Yesterday’s post about Palcohol got a bit of attention, and generated a variety of opinions and interest. While many folks agreed with my position (tl;dr: dumb idea, probably not going to come to anything) some commenters on social media were annoyed by my relentless negativity, noting that it actually existed, and had even been granted a patent in the 1970’s. One commenter over at the Bevlaw blog even accused me of having an understanding of physics that was at the grade-school level.
I understand folk’s chagrin. The Blessed Carl Sagan once wrote a book, The Demon-Haunted World: Science as a Candle in the Dark, to explain the scientific method and instill skepticism and critical thinking in a wide audience. I’m not Carl Sagan (not even Neil DeGrasse Tyson is, although it’s nice that someone is trying) but I am someone who took Carl’s words to heart. If a thing sounds too good to be true, then you probably need to look very closely at it before you accept it as true. A big fluffy pile of powder that yields a single drink does not equal ‘magic powdered alcohol’.
In order to demonstrate how this works, I ordered some maltodextrin yesterday, so I could give this a shot and show just what an ounce of booze mixed into a pile of fluffy white powder looked like. But lo! Someone at Popular Science has actually gone to the trouble of making their own homemade Palcohol ahead of me.
As I postulated yesterday, the base is maltodextrin. In this case the author used a commercial version called N-Zorbit M, used by molecular gastronomists to adsorb liquids into a compounded powder, typically something like olive oil, which is then sprinkled onto stuff to delight and amaze diners with the juxtaposition of olive oil flavour in a light fluffy powder. Or to bamboozle them into spending nine hundred bucks on a meal with eight bucks worth of ingredients, I always forget how that works with molecular gastronomy . . .
Here’s the process from the PopSci article, emphasis mine:
Weigh out 100 grams of N-Zorbit into a mixing bowl. Because the powder is so fluffy and light, this will be a sizeable mound.
While whisking steadily, drizzle in 30 grams of high-proof spirit. I use Lemon Hart 151-proof rum. After you’ve stirred it in completely, the powder should be dry, but somewhat chunky. If it’s still moist, sprinkle in a little more N-Zorbit.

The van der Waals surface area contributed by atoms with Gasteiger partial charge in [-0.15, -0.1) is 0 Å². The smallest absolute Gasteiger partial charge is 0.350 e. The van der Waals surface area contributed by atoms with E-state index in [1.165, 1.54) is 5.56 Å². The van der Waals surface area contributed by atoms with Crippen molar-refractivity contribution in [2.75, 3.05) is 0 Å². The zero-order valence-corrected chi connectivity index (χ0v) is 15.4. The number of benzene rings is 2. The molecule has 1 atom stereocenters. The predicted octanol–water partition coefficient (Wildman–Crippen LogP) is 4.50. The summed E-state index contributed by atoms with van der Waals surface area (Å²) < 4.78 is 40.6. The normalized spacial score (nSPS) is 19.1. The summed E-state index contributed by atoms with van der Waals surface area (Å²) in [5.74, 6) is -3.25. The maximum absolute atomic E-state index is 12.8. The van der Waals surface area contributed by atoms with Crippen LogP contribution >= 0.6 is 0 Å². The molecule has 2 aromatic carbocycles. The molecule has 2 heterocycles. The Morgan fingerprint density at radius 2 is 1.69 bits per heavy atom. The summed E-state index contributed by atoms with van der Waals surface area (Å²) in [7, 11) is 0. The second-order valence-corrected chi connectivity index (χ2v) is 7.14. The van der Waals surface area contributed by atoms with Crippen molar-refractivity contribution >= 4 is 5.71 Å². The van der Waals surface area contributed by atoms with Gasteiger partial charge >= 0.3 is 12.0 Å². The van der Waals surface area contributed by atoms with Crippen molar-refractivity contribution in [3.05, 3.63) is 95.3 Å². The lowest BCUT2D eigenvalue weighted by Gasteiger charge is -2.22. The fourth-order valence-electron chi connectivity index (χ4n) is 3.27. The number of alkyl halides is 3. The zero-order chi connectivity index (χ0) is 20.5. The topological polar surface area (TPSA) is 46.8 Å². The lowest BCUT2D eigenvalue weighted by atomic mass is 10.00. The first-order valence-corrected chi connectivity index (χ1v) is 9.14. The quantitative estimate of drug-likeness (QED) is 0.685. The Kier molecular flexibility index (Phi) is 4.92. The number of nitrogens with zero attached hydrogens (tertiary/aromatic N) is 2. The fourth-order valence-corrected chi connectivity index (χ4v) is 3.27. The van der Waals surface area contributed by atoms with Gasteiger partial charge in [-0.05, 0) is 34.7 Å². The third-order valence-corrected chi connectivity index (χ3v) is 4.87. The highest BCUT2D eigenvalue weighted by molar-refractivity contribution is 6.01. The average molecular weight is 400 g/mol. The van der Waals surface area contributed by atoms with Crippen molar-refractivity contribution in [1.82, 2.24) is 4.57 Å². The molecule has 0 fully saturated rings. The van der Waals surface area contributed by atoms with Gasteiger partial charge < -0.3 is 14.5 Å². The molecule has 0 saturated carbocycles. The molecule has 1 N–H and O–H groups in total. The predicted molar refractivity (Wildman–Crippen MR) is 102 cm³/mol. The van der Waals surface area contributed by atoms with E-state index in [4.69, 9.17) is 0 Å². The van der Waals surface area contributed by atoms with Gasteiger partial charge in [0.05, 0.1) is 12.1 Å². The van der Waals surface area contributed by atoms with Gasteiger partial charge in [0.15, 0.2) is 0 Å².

Sift the dry liquor through a fine sieve to break up the chunks and make a nice powder. If you’re making a larger batch, you can do it in a blender and step 3 won’t be necessary.
At the end of the process you are not only carrying the original amount and volume of alcohol that you started with, you’re also toting along a cup (perhaps more) of extremely fluffy white powder to boot. That’s not what people visualise when they’re being sold ‘powdered alcohol’: everyone wants something that looks like a teaspoon of baking soda that magically turns the liquid it’s dropped in into alcohol. And that’s not happening–it’s just not possible in organic chemistry for that to happen. Once you have pure ethanol, you can’t ‘dehydrate’ it into a powder, no matter how cool that sounds.
In the meantime, people have often tried to package alcohol in low-volume/low packaging, easy-to-conceal formats (which, let’s face it, is the killer app for powdered booze). Many people will be familiar with Shotpak
But that’s the tip of the bottom-shelf iceberg. There are 187ml (6-ounce) kiddy flasks (junior mickey) and pouched drinks widely available, ‘airline’ bottles’, devices for smuggling booze into stadiums inside a brassiere, et cetera.
Those are all dodges to try and circumvent rules about using alcohol in public or in licensed areas. People never want to be told that they can’t have a drink, and putting one over on the man (and maybe saving money on over-priced stadium booze) is very appealing. But powdery alcohol isn’t going to do it.